The DD 2.0 English and Japanese stereo is more than adequate in recreating the original experience, and given a little Prologic magic does offer a pleasant ambience and some discrete action. Yasuhara Takanashi takes over the music reins from Toshiro Masuda, and the result is if anything even less memorable than the music from the first series. But it works well enough in driving the action, and it doesn’t get overbearing. Once again, I only sampled the English dub and found it acceptable if unspectacular. It certainly isn’t the worst I have heard, but some of the actors don’t seem particularly suited to the characters. The volume levels are a little low, but the theme songs are subtitled.
The extras haven’t changed much, the same static menus, with 10 Storyboard images, and 3 Production Art images all on disc 2, but this time Madman have delivered a different variety of trailers with their authoring. Following an antipiracy thank you, you can see trailers for Tales of Zestiria: The X, Charlotte Volume 1, Assassination Classroom Part 1, and One Punch Man.
This review is short and sweet, after all, every episode in this collection is filler, and if you are that way inclined, you can skip it completely. The next collection concludes the current storyline with six more filler episodes before resuming the canon story. I did state a worry in the previous collection, that with Madara’s Infinite Tsukuyomi jutsu brought to pass, and everyone plugged into their own personal ninja Matrix, we’d get every episode a different vision of ninja paradise, depending on the character. Thankfully that isn’t so. We get just one more standalone filler episode, which shows us Karin’s dream of dying in Sasuke’s arms, but thereafter starts a long filler arc, the Jiraiya Ninja Scroll: The Tale of Naruto the Hero. Incidentally, this is the ‘second’ Jiraiya Ninja Scroll. Episodes 127 and 128 of Naruto Shippuden were a canon, flashback story that related Jiraiya’s early life.
As for this scroll, bear with me. This arc of 18 episodes focuses on the 5th Hokage, Tsunade, as she is trapped in the Infinite Tsukuyomi. Her private paradise sees her taking time off from work, putting her feet up, and reading Jiraiya’s latest novel. The story that she reads is that which is animated here. It’s the tale of Naruto and Sasuke if their pasts weren’t so tragic. In this story, Naruto’s parents survived the 9-Tail attack, Minato is still 4th Hokage, and Naruto was raised in a loving, appreciative family. Also, Minato managed to uncover the Uchiha clan plot, defused the situation, and resolved it peacefully. Sasuke’s family is alive, and his brother Itachi is still part of the Hidden Leaf.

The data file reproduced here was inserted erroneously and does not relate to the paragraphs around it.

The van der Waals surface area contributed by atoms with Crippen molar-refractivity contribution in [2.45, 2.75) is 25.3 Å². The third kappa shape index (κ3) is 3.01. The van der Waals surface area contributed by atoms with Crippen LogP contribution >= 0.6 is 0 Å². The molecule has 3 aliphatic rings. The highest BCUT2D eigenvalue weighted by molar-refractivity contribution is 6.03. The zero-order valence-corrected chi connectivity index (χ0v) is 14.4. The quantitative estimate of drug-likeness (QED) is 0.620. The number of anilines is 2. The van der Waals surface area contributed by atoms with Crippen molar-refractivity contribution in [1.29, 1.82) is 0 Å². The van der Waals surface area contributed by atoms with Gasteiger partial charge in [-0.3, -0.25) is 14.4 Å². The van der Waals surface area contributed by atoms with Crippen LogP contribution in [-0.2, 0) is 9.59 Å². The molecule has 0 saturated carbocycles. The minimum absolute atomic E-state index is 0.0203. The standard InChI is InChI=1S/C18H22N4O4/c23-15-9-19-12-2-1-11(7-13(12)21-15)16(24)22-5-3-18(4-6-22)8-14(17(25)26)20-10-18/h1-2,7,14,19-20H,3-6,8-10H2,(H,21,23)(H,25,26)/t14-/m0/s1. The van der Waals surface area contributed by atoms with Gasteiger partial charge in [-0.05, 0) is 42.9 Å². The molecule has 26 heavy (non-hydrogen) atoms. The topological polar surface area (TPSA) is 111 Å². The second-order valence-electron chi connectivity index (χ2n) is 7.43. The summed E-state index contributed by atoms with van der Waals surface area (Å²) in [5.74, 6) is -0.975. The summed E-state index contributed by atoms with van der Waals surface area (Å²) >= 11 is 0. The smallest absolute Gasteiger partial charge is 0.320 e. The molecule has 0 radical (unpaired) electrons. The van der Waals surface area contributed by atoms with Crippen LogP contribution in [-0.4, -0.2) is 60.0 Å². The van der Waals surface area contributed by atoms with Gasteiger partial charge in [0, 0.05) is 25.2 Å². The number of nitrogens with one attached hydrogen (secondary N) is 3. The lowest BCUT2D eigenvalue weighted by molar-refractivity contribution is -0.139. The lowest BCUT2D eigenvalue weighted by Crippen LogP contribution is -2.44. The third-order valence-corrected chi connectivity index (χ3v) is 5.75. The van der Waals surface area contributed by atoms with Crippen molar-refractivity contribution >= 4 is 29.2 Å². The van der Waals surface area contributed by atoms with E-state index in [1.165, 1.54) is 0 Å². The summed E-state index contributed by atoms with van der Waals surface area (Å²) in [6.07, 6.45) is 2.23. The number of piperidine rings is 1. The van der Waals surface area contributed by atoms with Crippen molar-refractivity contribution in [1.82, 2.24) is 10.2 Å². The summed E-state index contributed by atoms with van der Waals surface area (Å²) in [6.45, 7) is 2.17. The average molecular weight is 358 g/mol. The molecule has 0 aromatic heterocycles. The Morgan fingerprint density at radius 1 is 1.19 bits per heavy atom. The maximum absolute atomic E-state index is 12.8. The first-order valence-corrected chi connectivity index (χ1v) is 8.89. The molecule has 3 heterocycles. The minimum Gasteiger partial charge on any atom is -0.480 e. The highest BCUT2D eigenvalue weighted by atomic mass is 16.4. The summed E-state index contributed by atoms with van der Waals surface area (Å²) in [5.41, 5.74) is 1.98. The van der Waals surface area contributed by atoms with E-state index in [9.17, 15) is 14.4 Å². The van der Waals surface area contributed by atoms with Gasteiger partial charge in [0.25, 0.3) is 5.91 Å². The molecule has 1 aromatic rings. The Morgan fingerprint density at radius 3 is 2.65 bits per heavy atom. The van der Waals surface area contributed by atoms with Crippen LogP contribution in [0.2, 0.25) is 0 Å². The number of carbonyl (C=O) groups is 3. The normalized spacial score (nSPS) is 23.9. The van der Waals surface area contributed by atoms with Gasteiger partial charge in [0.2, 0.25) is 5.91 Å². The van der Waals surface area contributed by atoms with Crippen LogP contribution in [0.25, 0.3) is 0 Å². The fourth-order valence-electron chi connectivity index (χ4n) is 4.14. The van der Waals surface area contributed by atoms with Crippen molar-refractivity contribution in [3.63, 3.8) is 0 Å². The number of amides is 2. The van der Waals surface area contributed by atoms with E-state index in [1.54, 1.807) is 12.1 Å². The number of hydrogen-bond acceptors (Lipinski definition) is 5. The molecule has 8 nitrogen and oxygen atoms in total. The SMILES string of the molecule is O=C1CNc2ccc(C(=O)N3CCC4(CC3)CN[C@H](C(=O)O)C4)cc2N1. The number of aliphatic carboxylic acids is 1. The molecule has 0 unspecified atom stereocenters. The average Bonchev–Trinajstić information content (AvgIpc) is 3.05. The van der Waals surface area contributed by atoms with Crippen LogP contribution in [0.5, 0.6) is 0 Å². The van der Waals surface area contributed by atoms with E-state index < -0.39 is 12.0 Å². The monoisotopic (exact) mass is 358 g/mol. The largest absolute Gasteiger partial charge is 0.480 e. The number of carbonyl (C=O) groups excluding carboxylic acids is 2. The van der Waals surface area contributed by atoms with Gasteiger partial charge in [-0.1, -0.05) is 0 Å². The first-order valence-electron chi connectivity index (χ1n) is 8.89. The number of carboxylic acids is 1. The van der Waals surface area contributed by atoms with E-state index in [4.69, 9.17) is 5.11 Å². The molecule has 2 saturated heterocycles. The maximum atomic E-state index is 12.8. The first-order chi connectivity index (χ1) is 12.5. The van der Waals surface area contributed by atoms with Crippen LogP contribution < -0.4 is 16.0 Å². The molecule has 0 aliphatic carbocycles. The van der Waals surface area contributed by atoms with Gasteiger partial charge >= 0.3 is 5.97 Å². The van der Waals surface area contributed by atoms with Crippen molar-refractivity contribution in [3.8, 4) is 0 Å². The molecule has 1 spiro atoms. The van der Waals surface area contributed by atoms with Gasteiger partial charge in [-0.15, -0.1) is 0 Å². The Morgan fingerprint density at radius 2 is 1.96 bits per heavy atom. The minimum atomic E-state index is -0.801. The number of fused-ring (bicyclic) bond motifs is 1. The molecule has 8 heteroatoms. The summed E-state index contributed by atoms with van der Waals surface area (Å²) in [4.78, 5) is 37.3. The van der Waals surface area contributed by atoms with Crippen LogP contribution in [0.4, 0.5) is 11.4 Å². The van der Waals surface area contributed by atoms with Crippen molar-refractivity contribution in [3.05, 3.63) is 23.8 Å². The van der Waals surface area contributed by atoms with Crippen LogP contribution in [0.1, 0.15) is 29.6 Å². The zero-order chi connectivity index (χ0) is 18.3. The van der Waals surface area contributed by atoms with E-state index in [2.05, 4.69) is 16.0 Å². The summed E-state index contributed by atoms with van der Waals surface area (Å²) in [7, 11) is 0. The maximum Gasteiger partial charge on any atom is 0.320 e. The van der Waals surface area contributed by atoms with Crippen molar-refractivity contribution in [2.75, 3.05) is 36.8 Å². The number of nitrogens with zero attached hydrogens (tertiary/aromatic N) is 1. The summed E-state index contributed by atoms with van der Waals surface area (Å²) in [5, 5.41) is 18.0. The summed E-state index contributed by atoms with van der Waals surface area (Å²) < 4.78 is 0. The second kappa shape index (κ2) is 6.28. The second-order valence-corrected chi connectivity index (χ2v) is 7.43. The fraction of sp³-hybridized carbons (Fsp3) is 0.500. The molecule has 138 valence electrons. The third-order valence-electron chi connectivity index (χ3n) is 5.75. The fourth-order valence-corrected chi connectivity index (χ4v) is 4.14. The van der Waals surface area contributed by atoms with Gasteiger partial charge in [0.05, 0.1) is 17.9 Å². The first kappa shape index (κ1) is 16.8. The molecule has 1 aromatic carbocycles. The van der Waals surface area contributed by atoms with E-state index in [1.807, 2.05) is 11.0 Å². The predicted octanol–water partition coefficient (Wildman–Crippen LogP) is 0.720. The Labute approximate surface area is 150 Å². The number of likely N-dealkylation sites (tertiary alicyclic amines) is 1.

Naruto’s life is pretty much the same when this arc starts. The villagers don’t trust him because he’s a Jinchuriki, and resent him because his father is the Hokage, meaning they can’t show their distrust directly to his face, and suspect that he gets special treatment. Sasuke is always being unfavourably compared to his genius older brother, and otherwise practically ignored by his father, and then this talentless pipsqueak who doesn’t follow orders starts gaining in strength and power. While Sasuke’s also looking down on Naruto, he’s also competing against him in who can be the strongest.
The story pretty much unfolds the same way, although their initial encounter with Akatsuki is a little less confrontational. This story arc has a different Madara/Obito masked character who has a connection with Neji, and whose goals are different. As Naruto gains in skill and power, and gains the respect of his fellow Genin and the villagers, Sasuke grows more and more jealous. After a three year time skip, when the difference in their training and abilities is made clear, all it takes is a word from Danzo and Sasuke’s off to apprentice with Orochimaru.
One thing that really stands out in this arc is just how much of a dick Sasuke is in this reality. In the main storyline he has our sympathy given the tragedy he faced as a child, but here he chooses to be the whining brat, driven by jealousy. Then again, it’s also hard to see just how Naruto’s personality ended up exactly the same, given that he had loving parents to raise him this time around. But the biggest thing that you take from this arc, the most worrying thought to contemplate, is that they could have told the whole Naruto saga, all 800 plus episodes worth, in just 18 episodes.
Anyway, Collection 34 is all filler, but it’s well put together, watchable, and even thought-provoking filler.